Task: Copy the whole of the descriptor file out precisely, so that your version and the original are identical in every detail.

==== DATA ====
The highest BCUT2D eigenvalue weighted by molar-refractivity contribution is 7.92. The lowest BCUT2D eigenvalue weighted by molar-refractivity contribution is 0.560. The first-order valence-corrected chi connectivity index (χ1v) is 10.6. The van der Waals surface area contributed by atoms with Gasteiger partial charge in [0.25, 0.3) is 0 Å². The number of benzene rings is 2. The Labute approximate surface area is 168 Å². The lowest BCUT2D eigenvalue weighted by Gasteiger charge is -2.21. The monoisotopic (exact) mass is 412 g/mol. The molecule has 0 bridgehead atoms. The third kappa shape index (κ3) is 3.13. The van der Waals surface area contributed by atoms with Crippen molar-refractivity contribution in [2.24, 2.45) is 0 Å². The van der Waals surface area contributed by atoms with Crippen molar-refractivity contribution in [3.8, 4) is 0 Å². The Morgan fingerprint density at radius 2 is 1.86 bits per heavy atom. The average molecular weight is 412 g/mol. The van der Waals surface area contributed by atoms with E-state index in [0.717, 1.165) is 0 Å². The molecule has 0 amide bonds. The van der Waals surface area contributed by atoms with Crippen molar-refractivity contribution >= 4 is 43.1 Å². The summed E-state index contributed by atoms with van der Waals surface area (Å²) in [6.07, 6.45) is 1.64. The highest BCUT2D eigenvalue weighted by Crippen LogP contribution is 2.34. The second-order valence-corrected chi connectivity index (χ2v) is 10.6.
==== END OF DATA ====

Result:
The highest BCUT2D eigenvalue weighted by molar-refractivity contribution is 7.92. The lowest BCUT2D eigenvalue weighted by molar-refractivity contribution is 0.560. The first-order valence-corrected chi connectivity index (χ1v) is 10.6. The van der Waals surface area contributed by atoms with Gasteiger partial charge in [0.25, 0.3) is 0 Å². The number of benzene rings is 2. The Labute approximate surface area is 168 Å². The lowest BCUT2D eigenvalue weighted by Gasteiger charge is -2.21. The monoisotopic (exact) mass is 412 g/mol. The molecule has 0 bridgehead atoms. The third kappa shape index (κ3) is 3.13. The van der Waals surface area contributed by atoms with Crippen molar-refractivity contribution in [2.24, 2.45) is 0 Å². The van der Waals surface area contributed by atoms with Crippen molar-refractivity contribution in [3.8, 4) is 0 Å². The Morgan fingerprint density at radius 2 is 1.86 bits per heavy atom. The average molecular weight is 412 g/mol. The van der Waals surface area contributed by atoms with E-state index in [0.717, 1.165) is 0 Å². The molecule has 0 amide bonds. The van der Waals surface area contributed by atoms with Crippen molar-refractivity contribution >= 4 is 43.1 Å². The summed E-state index contributed by atoms with van der Waals surface area (Å²) in [6.07, 6.45) is 1.64. The highest BCUT2D eigenvalue weighted by Crippen LogP contribution is 2.34. The second-order valence-corrected chi connectivity index (χ2v) is 10.6.